Assure, Ensure, or Insure?

by Craig Shrives

The difference between "Assure," "Ensure," and "Insure"

"Assure," "ensure," and "insure" are easy to confuse because they sound so similar.
  • "Assure" means to promise or to say with confidence.
    • I assure you that I will not be late. correct tick
  • "Ensure" is to make certain that something will happen.
    • Keep stirring the fudge to ensure it does not set. correct tick
  • "Insure" is to arrange for compensation in the event of damage, loss, injury, or death.
    • It is hard to insure my house since the hurricane. correct tick
assure, ensure, or insure?

Assure, Ensure, and Insure

Confusion with "assure," "ensure," and "insure" most commonly occurs with the following terms.

Common terms with "assure":

  • To assure a loved one
  • To assure a customer

Common terms with "ensure":

  • To ensure success
  • To ensure compliance
  • To ensure freedom
  • To ensure job security

Common terms with "insure":

  • To insure a car
  • To insure a phone
  • To insure a building


The verb "to assure" means to state with confidence. (NB: The noun "assurance" means a belief in ability.)

Example sentences with "assure":
  • Do not worry about your difficulties in Mathematics. I can assure you mine are still greater. correct tick (Physicist Albert Einstein)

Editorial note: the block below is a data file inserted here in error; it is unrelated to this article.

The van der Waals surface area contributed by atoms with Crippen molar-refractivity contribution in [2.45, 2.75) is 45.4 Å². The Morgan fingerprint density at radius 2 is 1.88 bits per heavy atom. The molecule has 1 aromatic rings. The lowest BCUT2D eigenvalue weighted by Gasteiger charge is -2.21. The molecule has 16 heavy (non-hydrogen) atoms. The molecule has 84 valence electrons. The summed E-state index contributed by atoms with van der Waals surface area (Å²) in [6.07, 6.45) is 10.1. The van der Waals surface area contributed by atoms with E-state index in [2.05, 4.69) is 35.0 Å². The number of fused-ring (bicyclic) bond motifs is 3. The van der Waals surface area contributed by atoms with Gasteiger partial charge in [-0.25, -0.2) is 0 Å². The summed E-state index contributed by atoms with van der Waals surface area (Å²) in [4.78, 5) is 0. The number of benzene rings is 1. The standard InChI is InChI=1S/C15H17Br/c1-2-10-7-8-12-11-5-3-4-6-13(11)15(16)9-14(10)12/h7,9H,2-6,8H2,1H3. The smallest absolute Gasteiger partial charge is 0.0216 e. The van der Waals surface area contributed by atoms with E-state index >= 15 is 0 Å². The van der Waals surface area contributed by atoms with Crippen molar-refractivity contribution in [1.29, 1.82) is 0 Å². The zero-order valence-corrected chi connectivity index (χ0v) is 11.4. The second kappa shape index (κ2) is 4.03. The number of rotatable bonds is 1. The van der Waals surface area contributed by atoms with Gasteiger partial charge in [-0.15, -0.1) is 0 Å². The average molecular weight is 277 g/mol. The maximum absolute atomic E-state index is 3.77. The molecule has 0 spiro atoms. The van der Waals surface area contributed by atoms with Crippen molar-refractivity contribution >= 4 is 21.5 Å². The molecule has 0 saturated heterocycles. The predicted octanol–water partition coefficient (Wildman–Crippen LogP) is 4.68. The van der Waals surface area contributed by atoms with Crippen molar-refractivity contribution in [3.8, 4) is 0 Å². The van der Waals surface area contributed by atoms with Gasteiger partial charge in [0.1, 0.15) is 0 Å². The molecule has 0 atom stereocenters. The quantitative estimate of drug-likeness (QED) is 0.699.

• Students rarely disappoint teachers who assure them in advance that they are doomed to failure. correct tick (Philosopher Sidney Hook)


The verb "to ensure" means to make sure something will happen (i.e, to guarantee).

Example sentences with "ensure":
  • Voting is the most precious right of every citizen, and we have a moral obligation to ensure the integrity of our voting process. correct tick (Politician Hillary Clinton)
  • Good wishes alone will not ensure peace. correct tick (Chemist Alfred Nobel)


The verb "to insure" means to issue an insurance policy to provide compensation in the event of theft, loss, damage, or death.

Example sentences with "insure":
  • I own stock, and I also insure my car with Geico. correct tick (Baseball player Ernie Banks)
  • Nearly half of American seniors were forced to go without coverage because insurance companies were reluctant to insure them. correct tick (Politician John B Larson)

Ready for the Test?

Help Us Improve Grammar Monster

  • Do you disagree with something on this page?
  • Did you spot a typo?

Find Us Quicker!

  • When using a search engine (e.g., Google, Bing), you will find Grammar Monster quicker if you add #gm to your search term.